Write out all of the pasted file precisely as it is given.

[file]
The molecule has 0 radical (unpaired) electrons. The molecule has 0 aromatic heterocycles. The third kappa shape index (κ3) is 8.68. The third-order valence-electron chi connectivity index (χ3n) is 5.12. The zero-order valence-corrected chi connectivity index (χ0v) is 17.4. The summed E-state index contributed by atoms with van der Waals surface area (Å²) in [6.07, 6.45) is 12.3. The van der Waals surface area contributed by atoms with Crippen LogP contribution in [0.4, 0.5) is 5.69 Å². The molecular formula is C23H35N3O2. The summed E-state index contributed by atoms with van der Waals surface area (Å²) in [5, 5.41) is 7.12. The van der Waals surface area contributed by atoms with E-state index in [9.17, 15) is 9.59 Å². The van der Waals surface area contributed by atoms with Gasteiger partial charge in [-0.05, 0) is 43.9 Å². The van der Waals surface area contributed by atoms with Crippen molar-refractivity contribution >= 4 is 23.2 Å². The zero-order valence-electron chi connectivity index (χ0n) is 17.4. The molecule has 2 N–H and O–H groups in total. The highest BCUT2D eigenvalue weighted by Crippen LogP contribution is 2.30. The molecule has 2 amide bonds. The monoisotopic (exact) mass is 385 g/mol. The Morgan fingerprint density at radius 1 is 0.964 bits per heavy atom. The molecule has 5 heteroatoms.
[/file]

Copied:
The molecule has 0 radical (unpaired) electrons. The molecule has 0 aromatic heterocycles. The third kappa shape index (κ3) is 8.68. The third-order valence-electron chi connectivity index (χ3n) is 5.12. The zero-order valence-corrected chi connectivity index (χ0v) is 17.4. The summed E-state index contributed by atoms with van der Waals surface area (Å²) in [6.07, 6.45) is 12.3. The van der Waals surface area contributed by atoms with Crippen LogP contribution in [0.4, 0.5) is 5.69 Å². The molecular formula is C23H35N3O2. The summed E-state index contributed by atoms with van der Waals surface area (Å²) in [5, 5.41) is 7.12. The van der Waals surface area contributed by atoms with E-state index in [9.17, 15) is 9.59 Å². The van der Waals surface area contributed by atoms with Gasteiger partial charge in [-0.05, 0) is 43.9 Å². The van der Waals surface area contributed by atoms with Crippen molar-refractivity contribution >= 4 is 23.2 Å². The zero-order valence-electron chi connectivity index (χ0n) is 17.4. The molecule has 2 N–H and O–H groups in total. The highest BCUT2D eigenvalue weighted by Crippen LogP contribution is 2.30. The molecule has 2 amide bonds. The monoisotopic (exact) mass is 385 g/mol. The Morgan fingerprint density at radius 1 is 0.964 bits per heavy atom. The molecule has 5 heteroatoms.